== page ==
The elections for House of Assembly & Tinhundla in Swaziland, recently renamed Eswatini, took place on September 21st, 2018. The election took a relatively low turnout: out of 544,310 voters, only 156,973 voted, representing 28.83% of registered voters for the primary elections.

The kingdom's Elections and Boundaries Commission (EBC) announced the winners at the 59 constituencies (known as tinkhundla) but no break-down giving the number of votes cast for each candidate has been released. This is not new in Swaziland, the full results of the previous election held in 2013 have never been published.

Swaziland’s political structure is a monarchical democracy with King Mswati as ruler. The political system follows both western as well as traditional methods of governance. Even though according to the constitution there is division of power between the Legislative, Executive and Judiciary, the king maintains absolute power. In Swaziland, political parties are banned from campaigning and participating to elections. Only non-partisans candidates can partake the elections. The general population votes for 59 members of the House of Assembly for a 5-years term service and the King furthers appoints 10 other members to serve 4-years term. In total, the House of Assembly is composed of 64 members.

Historically, women have been underrepresented in the country’s House of Assembly but the situation keeps degrading. From a 24% of women candidates represented in the 2008 elections, the number dropped to 17% for the 2013 elections.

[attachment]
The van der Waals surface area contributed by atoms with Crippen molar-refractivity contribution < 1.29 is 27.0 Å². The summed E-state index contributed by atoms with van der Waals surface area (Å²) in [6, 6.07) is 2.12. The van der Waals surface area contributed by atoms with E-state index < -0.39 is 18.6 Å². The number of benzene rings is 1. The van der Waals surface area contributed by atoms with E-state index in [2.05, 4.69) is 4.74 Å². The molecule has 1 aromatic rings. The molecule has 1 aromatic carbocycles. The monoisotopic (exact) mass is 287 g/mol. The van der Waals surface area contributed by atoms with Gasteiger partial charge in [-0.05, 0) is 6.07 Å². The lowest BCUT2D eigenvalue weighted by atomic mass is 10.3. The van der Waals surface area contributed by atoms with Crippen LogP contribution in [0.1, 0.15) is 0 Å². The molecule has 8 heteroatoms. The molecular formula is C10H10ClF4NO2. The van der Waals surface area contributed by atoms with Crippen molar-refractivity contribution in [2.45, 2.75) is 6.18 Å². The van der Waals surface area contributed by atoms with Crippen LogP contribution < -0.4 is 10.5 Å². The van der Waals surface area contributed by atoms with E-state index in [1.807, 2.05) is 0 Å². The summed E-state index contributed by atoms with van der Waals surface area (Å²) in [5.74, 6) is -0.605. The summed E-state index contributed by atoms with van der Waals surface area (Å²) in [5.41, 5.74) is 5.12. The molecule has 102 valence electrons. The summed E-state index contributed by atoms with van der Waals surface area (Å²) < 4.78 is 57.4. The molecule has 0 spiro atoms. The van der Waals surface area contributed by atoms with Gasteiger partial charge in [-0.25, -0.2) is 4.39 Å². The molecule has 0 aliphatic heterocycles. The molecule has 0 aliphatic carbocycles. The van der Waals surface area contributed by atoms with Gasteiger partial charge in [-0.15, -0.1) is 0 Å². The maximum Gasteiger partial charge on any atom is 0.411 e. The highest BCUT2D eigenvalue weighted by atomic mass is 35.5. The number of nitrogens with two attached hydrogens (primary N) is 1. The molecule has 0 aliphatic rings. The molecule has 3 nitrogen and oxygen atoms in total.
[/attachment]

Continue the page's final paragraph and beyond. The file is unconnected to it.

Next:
Women’s Political Participation:

The country has introduced a gender quota system that guarantees 30% of the seats in Parliament to women. In 2013, 30% of the seats in the Upper House were held by women and currently, 7.2% of seats in the Lower House are held by women. The prohibition of political parties from taking part in elections does not allow women to organise and fight for their rights. Media also constitute a barrier to women’s participation in politics as are by far state censored

Swaziland has ratified the Convention on the Elimination of Discrimination Against Women (CEDAW) as well as the Maputo Protocol. Swazi women are disadvantaged concerning land and property rights because they are considered inferior to men and as a result, cannot own land and property. The direct consequence of lacking access to land tenure and usage limits their ability to fully participate in the economy. This is particularly a burden for rural women who depend on agriculture and land exploitation for survival. In addition, women face challenges concerning sexual and reproductive health: abortion is illegal in almost all circumstances, except when there is a serious threat to the woman’s life. Even so, there is no agreement on what constitutes a threat to a woman’s life. A report by IRIN states that 16 percent of women’s death in 2012 is attributed to clandestine abortion. The same report highlights the case of three nurses who were sentenced to fifteen years in prison for offering abortion services.


Women’s political participation in Swaziland remains low despite the quota system and the ratification of international laws concerning women. In addition to the political disadvantage that women face, they are also underprivileged by a series of economic, social and cultural factors that impede their development. The country’s governing system is characterised by patriarchal  ruling, which further reinforces gender inequality and infringes in women’s ability to impact policies because such system undervalues women’s input in governing matters. This political setting affects women’s autonomy and their abilities to participate in decision-making. 



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